The Future Will Be S-T-E-R-E-O
By 1985, I had worn out my first VCR, and upgraded to a new Hi-Fi Stereo unit. This new technology allowed stereo with an 80 dB dynamic range to be recorded on the tape. Positioning the headroom as better than FM [50 dB] and just below CD quality [90-95 dB]. The stereo feed on MTV became more important than ever, but the sound quality of the FM simulcast was always noisy. Here’s how MTV brought stereo TV to the masses before the MTS Stereo standard. You had to split the cable signal and feed the coax into the antenna terminals of your stereo. MTV was somewhere high up in the unused portion of the FM dial. Around 103 kHz if I can remember correctly. You would listen to the Stereo audio on your tuner that accompanied MTV on your TV. Crude, but that’s all there was.
So I was taping about 20-30 videos a week by this time. And getting Hi-Fi stereo meant that I was looking out to “upgrade” many of my music videos with a stereo version. I think I was on tape 48 then the change was made. I was aware that MTV added about 50 clips a week, but many of these were unseen. One of my tricks when I got a new pack of videotapes, was to tape three hours of MTV in the dead of night, when the “interesting” stuff was played [if ever]. I would review the tape the next day and not on the counter where any videos were that I wanted to save and then tape around them, taking care not to come within a minute or two of taping over a valued music video.
Music Video Friends For Life
I was the second among my circle of friends to get a VCR. Dave had been the first with a VHS deck and home video camera rig [way pre-camcorder – it had to be tethered to the VCR to record and you never had enough light] used for the family’s Children’s Christian Puppet Theater work [yes, really]. Dave was the one who had taped that “Passing Strangers” video on Hollywood Heartbeat back in 1980 so we could buy a bag of sour cream and onion Doritos® and head to his house after high school and watch that clip…until we had enough.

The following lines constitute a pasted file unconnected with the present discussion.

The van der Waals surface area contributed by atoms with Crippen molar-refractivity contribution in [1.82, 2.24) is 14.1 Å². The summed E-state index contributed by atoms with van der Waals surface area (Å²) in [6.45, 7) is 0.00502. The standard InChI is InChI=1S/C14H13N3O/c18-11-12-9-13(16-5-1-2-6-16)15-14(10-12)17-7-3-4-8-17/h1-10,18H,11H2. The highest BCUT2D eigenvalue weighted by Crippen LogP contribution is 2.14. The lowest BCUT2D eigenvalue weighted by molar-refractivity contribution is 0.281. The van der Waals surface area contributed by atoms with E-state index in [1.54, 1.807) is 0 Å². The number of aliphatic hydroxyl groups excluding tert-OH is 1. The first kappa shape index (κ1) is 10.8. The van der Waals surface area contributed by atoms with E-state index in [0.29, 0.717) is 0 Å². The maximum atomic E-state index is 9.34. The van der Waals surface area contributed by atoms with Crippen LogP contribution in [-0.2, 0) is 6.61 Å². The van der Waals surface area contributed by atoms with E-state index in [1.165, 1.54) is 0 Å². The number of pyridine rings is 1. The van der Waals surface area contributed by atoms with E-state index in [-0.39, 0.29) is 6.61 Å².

Chasinvictoria was also a ßeta guy who got his VCR some time after me. We might swap music videos every now and then, but one day in 1985, I was working at my part time job at the university newspaper. The classified ad manager was short and wanted some staffers to put personals in to fill the page. I usually demurred but this one time, I filled one out. It went something like this.
I only got one phone call in response, but it was a doozy. That was how Mr. Ware entered into my sphere back in 1985 and we’ve been good friends for 37 years now. The drummer in his band was a student ay my college and passed the ad on to him. Mr. Ware had some amazing clips to trade since he was friends with Ron Kane. Ron was exceptionally connected and was an alpha music video trader with resources at the limit of what was possible back then. Trading sources around the world. Access to systems transfers. He even had a satellite dish! Just what Much-Music, the Canadian equivalent to MTV showed was mind boggling! So not only did Mr. Ware and I keep each other up to date, and I enjoyed Mr. Ware spending a Friday night trucking his VCR over to my place every now and then to load up on some music videos which we would watch together as we dubbed copies. A fun night for music geeks! I then got on the receiving end of things from Mr. Kane. I say receiving end because there was very little that escaped his watchful eye. I might have given him 2-5 tapes over the years to the dozens and dozens he would send me with little hope of me ever reaching “trading parity.”
Next: …The End Of An Era